Hair grows out and outfits change, but a pair of eyeglasses is a constant in one’s outward identity. Therefore, a good pair of glasses should not only fit your face, but also transition between casual and formal settings, and span all four seasons. The market for eyeglasses is saturated with options, so we picked a number of notable frames that stand out from the pack. None are overly flashy, so they allow your personality to show through — but each has a distinctive shape. Each frame is paired with a book, similar in style, so when you upgrade your glasses you can take advantage of the new visual clarity and enjoy a good read.
Featuring a black head-on with a tortoiseshell reverse, these GLCO glasses are modeled on the mid-century P3 design. Refined and unique, this design has a distinct element of nostalgia. For a first read, pair with Jim Harrison’s Wolf: A False Memoir, a meditation on youth, America and nature.
These glasses from Oliver Peoples, handmade in Italy, are a throwback to a style popular in the 1950s. Worn by seminal figures like Malcolm X and Lyndon B. Johnson, this iconic style complements many face shapes. Pair with the 1943 book Human Mourning, by Jose Revueltas, an impressionistic penning recounting the time after the Mexican Revolution.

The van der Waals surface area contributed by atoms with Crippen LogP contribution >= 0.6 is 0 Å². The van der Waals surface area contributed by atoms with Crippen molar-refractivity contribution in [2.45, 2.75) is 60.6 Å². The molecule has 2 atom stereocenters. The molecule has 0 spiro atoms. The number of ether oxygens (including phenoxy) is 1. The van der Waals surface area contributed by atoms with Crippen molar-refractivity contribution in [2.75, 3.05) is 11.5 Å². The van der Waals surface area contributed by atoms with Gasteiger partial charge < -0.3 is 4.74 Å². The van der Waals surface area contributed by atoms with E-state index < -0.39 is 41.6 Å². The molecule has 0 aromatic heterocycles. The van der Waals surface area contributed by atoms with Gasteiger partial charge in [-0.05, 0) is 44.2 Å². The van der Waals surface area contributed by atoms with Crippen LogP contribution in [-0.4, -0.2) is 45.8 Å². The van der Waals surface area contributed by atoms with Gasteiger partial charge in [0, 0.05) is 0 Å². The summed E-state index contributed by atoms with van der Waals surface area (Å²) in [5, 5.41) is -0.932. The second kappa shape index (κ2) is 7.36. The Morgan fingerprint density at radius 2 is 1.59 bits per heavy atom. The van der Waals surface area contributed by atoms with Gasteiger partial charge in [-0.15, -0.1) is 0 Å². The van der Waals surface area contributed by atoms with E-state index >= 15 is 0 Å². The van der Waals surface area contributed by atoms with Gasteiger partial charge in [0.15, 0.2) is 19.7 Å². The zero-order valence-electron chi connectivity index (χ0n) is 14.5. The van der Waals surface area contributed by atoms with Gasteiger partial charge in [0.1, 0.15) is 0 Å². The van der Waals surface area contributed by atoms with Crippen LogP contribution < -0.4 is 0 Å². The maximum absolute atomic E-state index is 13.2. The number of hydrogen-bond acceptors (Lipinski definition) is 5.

These tortoiseshell glasses are modeled after Any Warhol’s favorite pair, and have slim metal arms and a keyhole bridge. It’s an intellectual look with an edge, perfect for reading Listen to This by Alex Ross, an exciting and erudite reflection on a wide swath of music, from the Renaissance to Led Zeppelin.
Bold frames have been the stylish choice of strong personalities for decades, and with these glasses, Cutler and Gross adds a fine polish the iconic shape. For a first read with these new frames, reach for Howl by Allen Ginsberg, a 20th-century ode to America and an homage to Walt Whitman’s “Song of Myself.”